The study underlines the centrality of good social relations for school motivation among youth. Child welfare youths are often moved out of their family and neighbourhood, and loose social relations to peers, teachers and contacts who facilitates training contracts. Work based learning should be used increasingly as a measure against non-completion, starting at the compulsory school level.
The Norwegian vocational education and training (VET) system is characterized by a relatively high drop out rate. In official education policies VET aims at building high quality competence and serving social inclusion objectives simultaneously; two goals in possible conflict. The main objective of the proposed project is to generate knowledge about factors of importance for attainment in and completion of upper secondary VET among student groups with a potential risk of non-completion or drop out. This w ill be achieved by the implementation of four projects; A. Factors of importance for attainment, completion and qualification in groups of students in VET with a potential risk of non-completion or drop out. B-1. Gender segregated VET in an international comparative context. B-2. Processes of 'success' in gender segregated VET study programmes. C. VET students that receive or have received child welfare measures - aspirations, transition and completion.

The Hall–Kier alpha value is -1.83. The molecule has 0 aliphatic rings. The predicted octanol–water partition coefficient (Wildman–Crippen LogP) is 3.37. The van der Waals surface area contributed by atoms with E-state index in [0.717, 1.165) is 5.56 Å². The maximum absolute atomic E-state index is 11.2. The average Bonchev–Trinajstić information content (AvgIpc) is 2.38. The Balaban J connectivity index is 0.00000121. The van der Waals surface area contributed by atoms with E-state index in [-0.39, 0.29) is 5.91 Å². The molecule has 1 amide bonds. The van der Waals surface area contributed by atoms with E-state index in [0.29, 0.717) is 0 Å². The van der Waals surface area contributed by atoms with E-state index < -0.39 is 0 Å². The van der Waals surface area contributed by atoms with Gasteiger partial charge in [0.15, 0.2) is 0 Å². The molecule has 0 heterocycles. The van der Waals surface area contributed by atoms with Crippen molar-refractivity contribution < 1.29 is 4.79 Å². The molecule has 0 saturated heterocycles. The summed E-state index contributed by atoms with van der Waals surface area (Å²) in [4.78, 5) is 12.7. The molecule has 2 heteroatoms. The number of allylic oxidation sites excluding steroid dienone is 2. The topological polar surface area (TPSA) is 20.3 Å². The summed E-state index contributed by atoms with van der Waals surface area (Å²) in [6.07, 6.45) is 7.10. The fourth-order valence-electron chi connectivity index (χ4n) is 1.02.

The sub projects will complement and inform each ot her methodologically, theoretically and substantially. At the centre of the project are two excellent longitudinal data sets on young people's educational transitions; a three wave longitudinal survey data set of young people's educational transitions in secondary education (LUNO) and a longitudinal register data set on youth in child welfare (LCW). These data sets will be expanded with educational register data (NUDB) and LUNO will be used as a recruitment base for educational life story interviews of yo uth in gender segregated VET.
The proposed project will be hosted by NOVA, and is a cooperation between Group for youth research and Group for children and child welfare research. It will be carried out in collaboration with an international comparative project on youth in gender segregated VET based on the Swiss longitudinal study (TREE) at the University of Basel, Switzerland. An international advisory group will be appointed.